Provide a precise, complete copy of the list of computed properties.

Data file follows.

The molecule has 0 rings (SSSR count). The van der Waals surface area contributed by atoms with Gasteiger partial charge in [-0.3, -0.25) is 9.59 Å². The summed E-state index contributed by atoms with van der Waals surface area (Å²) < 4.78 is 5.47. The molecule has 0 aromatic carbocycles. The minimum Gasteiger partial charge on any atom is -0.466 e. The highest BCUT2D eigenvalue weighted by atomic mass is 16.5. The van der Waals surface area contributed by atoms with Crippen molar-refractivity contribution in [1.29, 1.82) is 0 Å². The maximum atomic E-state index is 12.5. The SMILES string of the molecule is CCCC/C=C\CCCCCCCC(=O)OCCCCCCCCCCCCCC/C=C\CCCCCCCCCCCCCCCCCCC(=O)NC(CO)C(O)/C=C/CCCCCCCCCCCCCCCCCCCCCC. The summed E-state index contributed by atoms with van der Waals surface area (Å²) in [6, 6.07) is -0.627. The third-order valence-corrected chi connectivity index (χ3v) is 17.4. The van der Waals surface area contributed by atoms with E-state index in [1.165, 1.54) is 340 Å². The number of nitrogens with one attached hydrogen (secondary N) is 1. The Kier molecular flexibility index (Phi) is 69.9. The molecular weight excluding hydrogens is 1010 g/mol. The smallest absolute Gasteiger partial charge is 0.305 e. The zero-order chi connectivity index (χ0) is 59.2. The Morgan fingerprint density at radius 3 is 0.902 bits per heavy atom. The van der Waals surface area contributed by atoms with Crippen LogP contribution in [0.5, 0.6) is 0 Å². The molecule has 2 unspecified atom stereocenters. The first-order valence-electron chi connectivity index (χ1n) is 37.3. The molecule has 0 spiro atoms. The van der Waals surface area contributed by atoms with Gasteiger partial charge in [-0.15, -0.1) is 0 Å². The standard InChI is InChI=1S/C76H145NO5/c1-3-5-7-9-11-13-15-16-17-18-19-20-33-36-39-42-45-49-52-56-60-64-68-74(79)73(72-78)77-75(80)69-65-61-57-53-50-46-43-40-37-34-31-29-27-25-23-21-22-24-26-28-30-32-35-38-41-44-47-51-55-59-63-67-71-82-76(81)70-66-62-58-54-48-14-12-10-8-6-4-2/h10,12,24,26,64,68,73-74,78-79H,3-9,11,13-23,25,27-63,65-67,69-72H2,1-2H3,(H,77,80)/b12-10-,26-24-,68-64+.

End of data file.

The molecule has 0 rings (SSSR count). The van der Waals surface area contributed by atoms with Gasteiger partial charge in [-0.3, -0.25) is 9.59 Å². The summed E-state index contributed by atoms with van der Waals surface area (Å²) < 4.78 is 5.47. The molecule has 0 aromatic carbocycles. The minimum Gasteiger partial charge on any atom is -0.466 e. The highest BCUT2D eigenvalue weighted by atomic mass is 16.5. The van der Waals surface area contributed by atoms with Crippen molar-refractivity contribution in [1.29, 1.82) is 0 Å². The maximum atomic E-state index is 12.5. The SMILES string of the molecule is CCCC/C=C\CCCCCCCC(=O)OCCCCCCCCCCCCCC/C=C\CCCCCCCCCCCCCCCCCCC(=O)NC(CO)C(O)/C=C/CCCCCCCCCCCCCCCCCCCCCC. The summed E-state index contributed by atoms with van der Waals surface area (Å²) in [6, 6.07) is -0.627. The third-order valence-corrected chi connectivity index (χ3v) is 17.4. The van der Waals surface area contributed by atoms with E-state index in [1.165, 1.54) is 340 Å². The number of nitrogens with one attached hydrogen (secondary N) is 1. The Kier molecular flexibility index (Phi) is 69.9. The molecular weight excluding hydrogens is 1010 g/mol. The smallest absolute Gasteiger partial charge is 0.305 e. The zero-order chi connectivity index (χ0) is 59.2. The Morgan fingerprint density at radius 3 is 0.902 bits per heavy atom. The van der Waals surface area contributed by atoms with Crippen LogP contribution in [0.5, 0.6) is 0 Å². The molecule has 2 unspecified atom stereocenters. The first-order valence-electron chi connectivity index (χ1n) is 37.3. The molecule has 0 spiro atoms. The van der Waals surface area contributed by atoms with Gasteiger partial charge in [-0.15, -0.1) is 0 Å². The standard InChI is InChI=1S/C76H145NO5/c1-3-5-7-9-11-13-15-16-17-18-19-20-33-36-39-42-45-49-52-56-60-64-68-74(79)73(72-78)77-75(80)69-65-61-57-53-50-46-43-40-37-34-31-29-27-25-23-21-22-24-26-28-30-32-35-38-41-44-47-51-55-59-63-67-71-82-76(81)70-66-62-58-54-48-14-12-10-8-6-4-2/h10,12,24,26,64,68,73-74,78-79H,3-9,11,13-23,25,27-63,65-67,69-72H2,1-2H3,(H,77,80)/b12-10-,26-24-,68-64+.